And yeah, he’s going to talk about using the GOV.UK Design System and also about the MoJ specific Design System as well. 

 

Adam Silver:

I’m Adam Silver, I’m an Interaction Designer working at the Department for Education, and previously I’ve worked at MoJ Digital and HMCTS [HM Courts & Tribunals Service] as well.

 

Laura Stevens:

Could I talk to you about your work with the GOV.UK Design System on the service claim for the cost of a child’s funeral, which is a highly emotional service and also one that had to be delivered at pace in 6 weeks in fact. So how did having this centralised system help you in that?

 

Adam Silver:

Yeah so we used the MoJ form builder, which is a tool that lets you create and deploy digital forms live, live to a URL without spinning up your own dev team. And under the hood, that form builder uses all of the components and patterns of from the GOV.UK design system. So that meant we didn’t have to spend a whole load of time thinking about text boxes, radio buttons and all of, all of the good stuff that’s already been solved brilliantly. And we could just focus on the specific needs of our service, and filling in the gaps where the GOV.UK Design System didn’t have a solution for that.

 

Laura Stevens: 

And so in that way, was it saving you time, was it saving you hours of work, what was it helping you with?

 

Adam Silver:

Yeah, it saved, saved a lot of time. Because instead of focusing on all those things we could focus on just the needs of our service. So for example, we needed to think about how to ask users for their bank details because we needed to make a payment for them for their claim. And we also focused on things like how to upload files because they had to provide evidence for their claim by uploading copies of their receipts. And those, those 2 particular components and patterns aren’t covered really in the GOV.UK Design System. So that’s where we could really focus our attention.

 

And the other thing was that when we were doing an accessibility audit before we launched, we could focus most of our attention on the new patterns that we knew might not be up to the level of quality, or level of accessibility, that all of the other components that, like the text boxes and radio buttons in the GOV.UK Design System. 

 

Just that it’s so, so real, it’s just so good. Just the quality of the guidance, the quality of the patterns, the components themselves is excellent. It plays really nicely into the prototype kit. And when I have worked on department specific design systems, it plays nicely with those ‘cause. So we’ve, we’ve... At HMCTS and MoJ Digital, we had our own department design systems and we had to extend and build on top of the GOV.UK Design System. So that was, that was another really good thing. 

 

Laura Stevens: 

Could you sort of speak then to how important having this centralised GOV.UK design system is to different departments across government?

 

Adam Silver: 

Oh yeah, absolutely. I mean we have several services at MoJ that were asking people for their bank details. And during our research there are many many government departments that have many many services of their own that are also asking for their bank details. So there is a lot of duplication of effort there and a lot of inconsistency between them. Not, not major inconsistency but little inconsistencies and those can, those things can, can add up to creating a less than ideal, tricky user experience.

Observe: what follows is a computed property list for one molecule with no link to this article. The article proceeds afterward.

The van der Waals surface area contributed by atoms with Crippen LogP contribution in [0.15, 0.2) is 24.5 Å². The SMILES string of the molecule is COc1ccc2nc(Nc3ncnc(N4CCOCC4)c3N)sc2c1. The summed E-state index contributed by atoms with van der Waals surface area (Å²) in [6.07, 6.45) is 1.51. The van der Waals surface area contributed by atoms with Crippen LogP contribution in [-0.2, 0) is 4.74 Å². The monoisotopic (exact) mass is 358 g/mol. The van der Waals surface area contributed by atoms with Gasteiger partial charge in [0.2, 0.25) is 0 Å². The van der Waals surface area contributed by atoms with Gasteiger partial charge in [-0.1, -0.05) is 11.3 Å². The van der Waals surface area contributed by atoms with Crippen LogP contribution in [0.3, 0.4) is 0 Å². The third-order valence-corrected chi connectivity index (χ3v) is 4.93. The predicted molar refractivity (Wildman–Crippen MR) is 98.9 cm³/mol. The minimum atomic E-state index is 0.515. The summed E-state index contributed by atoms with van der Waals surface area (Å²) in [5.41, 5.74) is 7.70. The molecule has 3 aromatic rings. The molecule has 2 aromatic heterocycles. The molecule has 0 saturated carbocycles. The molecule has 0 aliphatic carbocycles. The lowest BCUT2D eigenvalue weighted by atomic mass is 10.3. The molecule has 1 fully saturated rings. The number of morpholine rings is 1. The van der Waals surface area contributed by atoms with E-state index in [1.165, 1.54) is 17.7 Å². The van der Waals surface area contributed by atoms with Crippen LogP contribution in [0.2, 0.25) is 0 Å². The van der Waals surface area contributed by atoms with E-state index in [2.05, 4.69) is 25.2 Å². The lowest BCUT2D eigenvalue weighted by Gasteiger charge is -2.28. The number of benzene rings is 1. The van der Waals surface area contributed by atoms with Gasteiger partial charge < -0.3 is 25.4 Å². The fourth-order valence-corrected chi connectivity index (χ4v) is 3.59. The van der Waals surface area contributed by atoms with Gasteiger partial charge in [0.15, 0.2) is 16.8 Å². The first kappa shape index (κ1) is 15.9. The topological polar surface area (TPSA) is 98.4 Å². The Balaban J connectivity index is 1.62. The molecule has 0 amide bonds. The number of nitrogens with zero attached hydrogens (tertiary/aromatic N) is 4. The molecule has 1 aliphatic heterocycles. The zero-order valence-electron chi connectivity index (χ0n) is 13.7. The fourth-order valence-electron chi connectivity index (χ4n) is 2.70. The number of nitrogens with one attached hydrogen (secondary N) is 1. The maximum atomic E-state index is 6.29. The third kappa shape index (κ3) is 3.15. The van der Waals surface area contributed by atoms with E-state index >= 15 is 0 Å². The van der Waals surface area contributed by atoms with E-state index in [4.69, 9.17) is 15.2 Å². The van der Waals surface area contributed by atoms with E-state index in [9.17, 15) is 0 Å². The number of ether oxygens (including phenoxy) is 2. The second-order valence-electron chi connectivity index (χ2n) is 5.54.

So having that centralised and standardised in GOV.UK Design System adds a tremendous amount of value along with everything else that is centralised in, in the system.

 

Laura Stevens:

How does the community behind the design system help you in your work?

 

Adam Silver:

Yeah, so well, that’s, it’s majorly helpful. It’s one of my favourite things about working in gov [government] actually, is, is the huge design community who are just willing to, to help. On, on Slack, there’s like thousands of people on there and they’ve, there’s always somebody that’s either come across your exact problem or they’ve come across something similar and can help out.

 

And then the backlog itself, or, or the more specific help around the design system, I mean the team are real-super friendly. You get to know them individually, they’re always there to, to help. And having someone dedicated on support each, each day on Slack is, is massively massively helpful, knowing that you can go to one place to get help is, yeah, I can’t, I can’t just, I can’t commend it enough really. It’s super valuable to me and it’s, I know that it’s been super valuable to other people I’ve worked with as well. 

 

The community backlog is really good because if there isn’t something in the design system then you know that there’s going to be...well there’s a very very good chance that somebody has put their own designs into the backlog. Just some screenshots, just some explanation and then some discussion. And that, that will get you going so you don’t have to start, you’re never, you’re never really starting something from scratch because somebody has always done something. And somebody, sorry. Sometimes somebody has done more than something. There’s, there's a lot of contributions on some of the backlog tickets as well.

 

Laura Stevens: